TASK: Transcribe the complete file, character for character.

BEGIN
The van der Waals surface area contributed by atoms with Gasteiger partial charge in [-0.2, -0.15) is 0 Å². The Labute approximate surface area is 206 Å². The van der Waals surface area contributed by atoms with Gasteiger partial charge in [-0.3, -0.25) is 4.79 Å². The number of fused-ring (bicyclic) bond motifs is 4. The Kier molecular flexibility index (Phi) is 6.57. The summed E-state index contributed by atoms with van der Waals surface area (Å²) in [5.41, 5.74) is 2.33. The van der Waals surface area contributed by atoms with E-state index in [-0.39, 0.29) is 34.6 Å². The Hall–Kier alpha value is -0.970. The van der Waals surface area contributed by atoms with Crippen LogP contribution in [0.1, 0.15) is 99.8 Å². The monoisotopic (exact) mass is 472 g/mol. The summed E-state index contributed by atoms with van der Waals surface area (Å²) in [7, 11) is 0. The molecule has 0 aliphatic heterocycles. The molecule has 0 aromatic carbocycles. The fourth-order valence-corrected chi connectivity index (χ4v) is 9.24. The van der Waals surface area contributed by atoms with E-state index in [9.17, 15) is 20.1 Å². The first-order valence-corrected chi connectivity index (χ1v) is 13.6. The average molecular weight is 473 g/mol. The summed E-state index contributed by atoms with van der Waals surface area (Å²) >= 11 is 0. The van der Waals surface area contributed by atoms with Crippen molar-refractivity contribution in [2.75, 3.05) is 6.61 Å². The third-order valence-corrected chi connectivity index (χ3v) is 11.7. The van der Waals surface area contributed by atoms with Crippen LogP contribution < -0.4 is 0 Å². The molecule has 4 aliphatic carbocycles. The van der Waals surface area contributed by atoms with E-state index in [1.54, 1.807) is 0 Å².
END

The van der Waals surface area contributed by atoms with Gasteiger partial charge in [-0.2, -0.15) is 0 Å². The Labute approximate surface area is 206 Å². The van der Waals surface area contributed by atoms with Gasteiger partial charge in [-0.3, -0.25) is 4.79 Å². The number of fused-ring (bicyclic) bond motifs is 4. The Kier molecular flexibility index (Phi) is 6.57. The summed E-state index contributed by atoms with van der Waals surface area (Å²) in [5.41, 5.74) is 2.33. The van der Waals surface area contributed by atoms with E-state index in [-0.39, 0.29) is 34.6 Å². The Hall–Kier alpha value is -0.970. The van der Waals surface area contributed by atoms with Crippen LogP contribution in [0.1, 0.15) is 99.8 Å². The monoisotopic (exact) mass is 472 g/mol. The summed E-state index contributed by atoms with van der Waals surface area (Å²) in [7, 11) is 0. The molecule has 0 aliphatic heterocycles. The molecule has 0 aromatic carbocycles. The fourth-order valence-corrected chi connectivity index (χ4v) is 9.24. The van der Waals surface area contributed by atoms with E-state index in [9.17, 15) is 20.1 Å². The first-order valence-corrected chi connectivity index (χ1v) is 13.6. The average molecular weight is 473 g/mol. The summed E-state index contributed by atoms with van der Waals surface area (Å²) >= 11 is 0. The van der Waals surface area contributed by atoms with Crippen molar-refractivity contribution in [2.75, 3.05) is 6.61 Å². The third-order valence-corrected chi connectivity index (χ3v) is 11.7. The van der Waals surface area contributed by atoms with Crippen LogP contribution < -0.4 is 0 Å². The molecule has 4 aliphatic carbocycles. The van der Waals surface area contributed by atoms with E-state index in [1.54, 1.807) is 0 Å².